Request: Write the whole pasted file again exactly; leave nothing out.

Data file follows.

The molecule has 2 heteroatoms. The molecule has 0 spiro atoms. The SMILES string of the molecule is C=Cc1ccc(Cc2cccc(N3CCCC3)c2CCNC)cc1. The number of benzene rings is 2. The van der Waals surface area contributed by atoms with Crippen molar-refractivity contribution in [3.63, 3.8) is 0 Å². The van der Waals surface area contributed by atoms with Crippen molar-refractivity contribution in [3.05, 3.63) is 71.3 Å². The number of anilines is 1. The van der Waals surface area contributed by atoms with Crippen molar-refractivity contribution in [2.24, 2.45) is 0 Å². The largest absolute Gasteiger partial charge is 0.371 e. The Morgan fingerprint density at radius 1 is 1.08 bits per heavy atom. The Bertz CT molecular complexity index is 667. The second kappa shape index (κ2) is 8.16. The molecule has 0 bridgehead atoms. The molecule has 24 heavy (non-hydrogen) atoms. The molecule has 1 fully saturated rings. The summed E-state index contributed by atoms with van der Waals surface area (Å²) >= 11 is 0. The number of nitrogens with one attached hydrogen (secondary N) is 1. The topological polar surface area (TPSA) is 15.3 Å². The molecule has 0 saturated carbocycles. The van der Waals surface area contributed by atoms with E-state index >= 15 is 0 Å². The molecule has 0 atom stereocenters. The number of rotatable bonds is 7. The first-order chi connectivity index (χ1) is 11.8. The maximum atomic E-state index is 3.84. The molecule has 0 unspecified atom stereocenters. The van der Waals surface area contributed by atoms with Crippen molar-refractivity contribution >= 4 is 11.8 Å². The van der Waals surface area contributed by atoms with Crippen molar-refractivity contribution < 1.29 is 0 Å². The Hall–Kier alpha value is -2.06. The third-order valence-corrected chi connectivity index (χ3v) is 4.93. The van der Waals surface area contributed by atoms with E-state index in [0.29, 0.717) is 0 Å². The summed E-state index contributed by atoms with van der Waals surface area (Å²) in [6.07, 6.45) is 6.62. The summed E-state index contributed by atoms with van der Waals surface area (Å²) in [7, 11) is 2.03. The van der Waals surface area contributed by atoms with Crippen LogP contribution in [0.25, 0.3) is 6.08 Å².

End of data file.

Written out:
The molecule has 2 heteroatoms. The molecule has 0 spiro atoms. The SMILES string of the molecule is C=Cc1ccc(Cc2cccc(N3CCCC3)c2CCNC)cc1. The number of benzene rings is 2. The van der Waals surface area contributed by atoms with Crippen molar-refractivity contribution in [3.63, 3.8) is 0 Å². The van der Waals surface area contributed by atoms with Crippen molar-refractivity contribution in [3.05, 3.63) is 71.3 Å². The number of anilines is 1. The van der Waals surface area contributed by atoms with Crippen molar-refractivity contribution in [2.24, 2.45) is 0 Å². The largest absolute Gasteiger partial charge is 0.371 e. The Morgan fingerprint density at radius 1 is 1.08 bits per heavy atom. The Bertz CT molecular complexity index is 667. The second kappa shape index (κ2) is 8.16. The molecule has 0 bridgehead atoms. The molecule has 24 heavy (non-hydrogen) atoms. The molecule has 1 fully saturated rings. The summed E-state index contributed by atoms with van der Waals surface area (Å²) >= 11 is 0. The number of nitrogens with one attached hydrogen (secondary N) is 1. The topological polar surface area (TPSA) is 15.3 Å². The molecule has 0 saturated carbocycles. The van der Waals surface area contributed by atoms with E-state index >= 15 is 0 Å². The molecule has 0 atom stereocenters. The number of rotatable bonds is 7. The first-order chi connectivity index (χ1) is 11.8. The maximum atomic E-state index is 3.84. The molecule has 0 unspecified atom stereocenters. The van der Waals surface area contributed by atoms with Crippen molar-refractivity contribution >= 4 is 11.8 Å². The van der Waals surface area contributed by atoms with Crippen molar-refractivity contribution < 1.29 is 0 Å². The Hall–Kier alpha value is -2.06. The third-order valence-corrected chi connectivity index (χ3v) is 4.93. The van der Waals surface area contributed by atoms with E-state index in [0.29, 0.717) is 0 Å². The summed E-state index contributed by atoms with van der Waals surface area (Å²) in [6.07, 6.45) is 6.62. The summed E-state index contributed by atoms with van der Waals surface area (Å²) in [7, 11) is 2.03. The van der Waals surface area contributed by atoms with Crippen LogP contribution in [0.25, 0.3) is 6.08 Å².